Over the last few years, the topic of speed as a competitive factor in business has gathered renewed interest. As seen in much of the recent literature, the redirection toward this topic reflects current concerns about rapid changes in the business environment in relation to technological developments.
The crux of the matter is quite simple: mapping out a clear and strategic path forward seems increasingly difficult when territories are constantly changing at an accelerated pace. As a response, the idea of harnessing speed as an operationalized vector seems a reasonable solution. Seen in this light, speed is no longer just an aspect of the business process but an operational domain in and of itself. This approach, however, opens up an interesting set of problematics: as the structure of competition is enveloped within a common space of measures and coordinates, speed moves by transforming the spaces it occupies, thereby radically re-organizing the syntax of that space and with it, the capabilities of each competitor.
A change in operational speed is a change in operational time. When speed produces change, much of that change occurs on dimensional rather than directional levels. For example, let’s imagine a competitive encounter between two opponents. Though both may be functioning at the same measurable time, constituting a somewhat cooperative playing field (temporally leveled, if not spatially), the opponents may be operating at different durational cycles. This is possible because operational time cycles entail unique internal characteristics and processes which, in turn, have their own distinct measures of “distance.” Operating with greater dexterity, heightened efficiency in operational structure, or unique capabilities brought about by innovative technologies or systems, one opponent may be performing at a higher velocity and rate of acceleration though at a more compressed envelope of time. The rate of actions per unit of time establishing the common measure between competitors is secondary to the mismatched internal processes unique to each opponent. Ultimately, the victor is the one who can bypass the common or relational speed/time envelope and dictate the tempo of competition by operating at a faster rate but at a slower duration.
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Contrary to common notions, perhaps it’s helpful to view speed and time as distinct composites. Each can be broken up into differences in degree and differences in kind (a concept I am borrowing from Henri Bergson). The former implies a sphere that is quantitative, directional and homogenous (or equalizing)—the measurable aspect of speed and time–while the latter implies a sphere that is qualitative, dimensional and heterogeneous. As competition necessarily entails the production of imbalances, the latter part of the composite presents a more conducive field for divergent action. In this field, the measurable aspects of the game—its board, pieces, rules, etc.—are rendered secondary to the interplay of forces whose movements are not necessarily subject to common measure.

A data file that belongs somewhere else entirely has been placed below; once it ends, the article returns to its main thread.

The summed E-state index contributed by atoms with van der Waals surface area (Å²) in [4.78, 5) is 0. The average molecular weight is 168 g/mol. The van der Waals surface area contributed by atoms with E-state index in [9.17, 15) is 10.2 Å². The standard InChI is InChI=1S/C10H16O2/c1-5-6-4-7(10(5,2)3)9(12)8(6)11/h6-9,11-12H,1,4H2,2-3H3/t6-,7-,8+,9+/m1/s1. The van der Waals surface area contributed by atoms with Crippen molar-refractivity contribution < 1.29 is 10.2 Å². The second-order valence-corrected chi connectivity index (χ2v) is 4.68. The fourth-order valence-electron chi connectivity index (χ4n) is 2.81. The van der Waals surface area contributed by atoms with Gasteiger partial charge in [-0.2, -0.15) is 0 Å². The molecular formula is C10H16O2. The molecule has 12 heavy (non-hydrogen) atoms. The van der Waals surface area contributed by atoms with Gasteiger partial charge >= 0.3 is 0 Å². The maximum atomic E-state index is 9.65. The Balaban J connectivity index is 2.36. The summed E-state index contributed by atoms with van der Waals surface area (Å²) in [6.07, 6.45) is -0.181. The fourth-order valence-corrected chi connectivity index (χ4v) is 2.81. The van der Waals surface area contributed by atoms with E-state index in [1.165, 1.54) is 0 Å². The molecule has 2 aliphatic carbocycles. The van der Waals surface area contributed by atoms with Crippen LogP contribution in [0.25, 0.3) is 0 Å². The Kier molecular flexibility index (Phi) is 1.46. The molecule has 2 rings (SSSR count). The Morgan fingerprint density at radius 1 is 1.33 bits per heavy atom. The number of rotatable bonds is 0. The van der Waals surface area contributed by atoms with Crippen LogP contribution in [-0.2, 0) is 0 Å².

Let’s suppose that a company develops a proprietary technology allowing it to bypass several steps in its production cycle. This creates a few competitive time-based challenges. At the onset, the company’s action effectively imposes additional time for its competitors to come up with an effective response. Following this salvo, competitors who are unable to respond with a similarly efficient system or technology will be forced to execute its processes at a faster and more labored rate. For the company introducing its proprietary technology, time compression can occur on multiple levels: the reduction of steps brought about by the new technology naturally brings about a time advantage; supposing the company takes a strategic approach and designs its human capital infrastructure to operate with greater dexterity, the cooperative operational cycles run at a slower durational rate though at a faster relative speed and shorter time cycle than its competitors; and if the company implements a systemic means to proactively observe, analyze and act upon industry changes, as well as implement a means to assess those observations and responses mid-performance, then it establishes an agile and accelerated means of operating within the time-cycle of its competitors (military theorist John Boyd’s second and expansive version of the Observe-Orient-Decide-Act Loop introduces this concept in a masterful way).
In conclusion, we have two conceptual forms of speed and time, and two distinct manifestations of competitive space. Although this article barely scratches the surface on any of these topics, I hope it has opened up a divergent space in which to think about potential approaches to utilizing these concepts in a strategic or operational manner. As concepts like speed and time are constantly being re-interpreted in light of new circumstances, it would be interesting to see what would happen if we were to look beyond the obvious or pragmatic and more toward the experimental. After all, interesting solutions can only be formulated when you ask interesting questions.